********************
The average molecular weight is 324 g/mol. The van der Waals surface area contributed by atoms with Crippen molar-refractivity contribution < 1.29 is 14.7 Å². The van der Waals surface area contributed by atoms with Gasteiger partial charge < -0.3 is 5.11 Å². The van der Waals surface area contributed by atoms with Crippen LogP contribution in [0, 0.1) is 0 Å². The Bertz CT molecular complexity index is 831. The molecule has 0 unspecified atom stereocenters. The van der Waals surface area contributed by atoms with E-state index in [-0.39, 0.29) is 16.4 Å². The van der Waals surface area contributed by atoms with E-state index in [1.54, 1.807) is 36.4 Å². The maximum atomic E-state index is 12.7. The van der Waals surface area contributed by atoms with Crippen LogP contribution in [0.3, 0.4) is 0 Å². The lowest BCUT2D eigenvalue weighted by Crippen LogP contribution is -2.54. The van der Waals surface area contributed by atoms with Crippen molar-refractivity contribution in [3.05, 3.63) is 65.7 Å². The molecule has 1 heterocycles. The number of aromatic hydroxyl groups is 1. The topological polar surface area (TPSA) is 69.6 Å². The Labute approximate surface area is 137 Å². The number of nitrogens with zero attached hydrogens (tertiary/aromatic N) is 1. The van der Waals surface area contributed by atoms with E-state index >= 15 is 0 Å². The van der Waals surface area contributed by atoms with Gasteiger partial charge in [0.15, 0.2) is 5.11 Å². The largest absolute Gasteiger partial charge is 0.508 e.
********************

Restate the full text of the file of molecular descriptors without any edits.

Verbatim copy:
The average molecular weight is 324 g/mol. The van der Waals surface area contributed by atoms with Crippen molar-refractivity contribution < 1.29 is 14.7 Å². The van der Waals surface area contributed by atoms with Gasteiger partial charge < -0.3 is 5.11 Å². The van der Waals surface area contributed by atoms with Crippen LogP contribution in [0, 0.1) is 0 Å². The Bertz CT molecular complexity index is 831. The molecule has 0 unspecified atom stereocenters. The van der Waals surface area contributed by atoms with E-state index in [-0.39, 0.29) is 16.4 Å². The van der Waals surface area contributed by atoms with E-state index in [1.54, 1.807) is 36.4 Å². The maximum atomic E-state index is 12.7. The van der Waals surface area contributed by atoms with Crippen LogP contribution in [0.3, 0.4) is 0 Å². The lowest BCUT2D eigenvalue weighted by Crippen LogP contribution is -2.54. The van der Waals surface area contributed by atoms with Crippen molar-refractivity contribution in [3.05, 3.63) is 65.7 Å². The molecule has 1 heterocycles. The number of aromatic hydroxyl groups is 1. The topological polar surface area (TPSA) is 69.6 Å². The Labute approximate surface area is 137 Å². The number of nitrogens with zero attached hydrogens (tertiary/aromatic N) is 1. The van der Waals surface area contributed by atoms with E-state index >= 15 is 0 Å². The van der Waals surface area contributed by atoms with Gasteiger partial charge in [0.15, 0.2) is 5.11 Å². The largest absolute Gasteiger partial charge is 0.508 e.